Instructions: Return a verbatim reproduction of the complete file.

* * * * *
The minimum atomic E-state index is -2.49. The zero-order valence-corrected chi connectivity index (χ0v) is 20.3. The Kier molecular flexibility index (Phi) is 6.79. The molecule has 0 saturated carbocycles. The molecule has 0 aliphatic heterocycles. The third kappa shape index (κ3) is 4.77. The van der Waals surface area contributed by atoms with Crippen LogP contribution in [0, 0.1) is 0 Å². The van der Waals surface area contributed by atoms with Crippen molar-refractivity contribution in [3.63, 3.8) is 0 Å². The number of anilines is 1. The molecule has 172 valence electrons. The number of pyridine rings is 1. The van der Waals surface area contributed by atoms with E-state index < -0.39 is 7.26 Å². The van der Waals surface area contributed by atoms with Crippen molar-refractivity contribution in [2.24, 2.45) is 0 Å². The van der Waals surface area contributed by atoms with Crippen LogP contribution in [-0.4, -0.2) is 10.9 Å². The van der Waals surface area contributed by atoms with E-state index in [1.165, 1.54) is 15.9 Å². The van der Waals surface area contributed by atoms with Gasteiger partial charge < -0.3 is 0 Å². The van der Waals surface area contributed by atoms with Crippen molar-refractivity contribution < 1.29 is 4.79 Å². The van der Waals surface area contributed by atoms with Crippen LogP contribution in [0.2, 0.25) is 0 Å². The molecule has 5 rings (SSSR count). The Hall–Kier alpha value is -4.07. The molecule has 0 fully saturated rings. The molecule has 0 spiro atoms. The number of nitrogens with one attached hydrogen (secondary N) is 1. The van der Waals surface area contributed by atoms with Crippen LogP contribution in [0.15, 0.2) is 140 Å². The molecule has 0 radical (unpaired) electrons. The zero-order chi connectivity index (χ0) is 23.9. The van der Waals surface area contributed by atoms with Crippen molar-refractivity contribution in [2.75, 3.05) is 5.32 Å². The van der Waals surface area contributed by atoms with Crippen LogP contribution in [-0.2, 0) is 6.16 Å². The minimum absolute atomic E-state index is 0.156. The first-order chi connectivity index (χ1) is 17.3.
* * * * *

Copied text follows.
The minimum atomic E-state index is -2.49. The zero-order valence-corrected chi connectivity index (χ0v) is 20.3. The Kier molecular flexibility index (Phi) is 6.79. The molecule has 0 saturated carbocycles. The molecule has 0 aliphatic heterocycles. The third kappa shape index (κ3) is 4.77. The van der Waals surface area contributed by atoms with Crippen LogP contribution in [0, 0.1) is 0 Å². The van der Waals surface area contributed by atoms with Crippen molar-refractivity contribution in [3.63, 3.8) is 0 Å². The number of anilines is 1. The molecule has 172 valence electrons. The number of pyridine rings is 1. The van der Waals surface area contributed by atoms with E-state index < -0.39 is 7.26 Å². The van der Waals surface area contributed by atoms with Crippen molar-refractivity contribution in [2.24, 2.45) is 0 Å². The van der Waals surface area contributed by atoms with Crippen LogP contribution in [-0.4, -0.2) is 10.9 Å². The van der Waals surface area contributed by atoms with E-state index in [1.165, 1.54) is 15.9 Å². The van der Waals surface area contributed by atoms with Gasteiger partial charge < -0.3 is 0 Å². The van der Waals surface area contributed by atoms with Crippen molar-refractivity contribution < 1.29 is 4.79 Å². The van der Waals surface area contributed by atoms with Crippen LogP contribution in [0.2, 0.25) is 0 Å². The molecule has 5 rings (SSSR count). The Hall–Kier alpha value is -4.07. The molecule has 0 fully saturated rings. The molecule has 0 spiro atoms. The number of nitrogens with one attached hydrogen (secondary N) is 1. The van der Waals surface area contributed by atoms with Crippen LogP contribution in [0.15, 0.2) is 140 Å². The molecule has 0 radical (unpaired) electrons. The zero-order chi connectivity index (χ0) is 23.9. The van der Waals surface area contributed by atoms with Crippen molar-refractivity contribution in [2.75, 3.05) is 5.32 Å². The van der Waals surface area contributed by atoms with Crippen LogP contribution in [-0.2, 0) is 6.16 Å². The minimum absolute atomic E-state index is 0.156. The first-order chi connectivity index (χ1) is 17.3.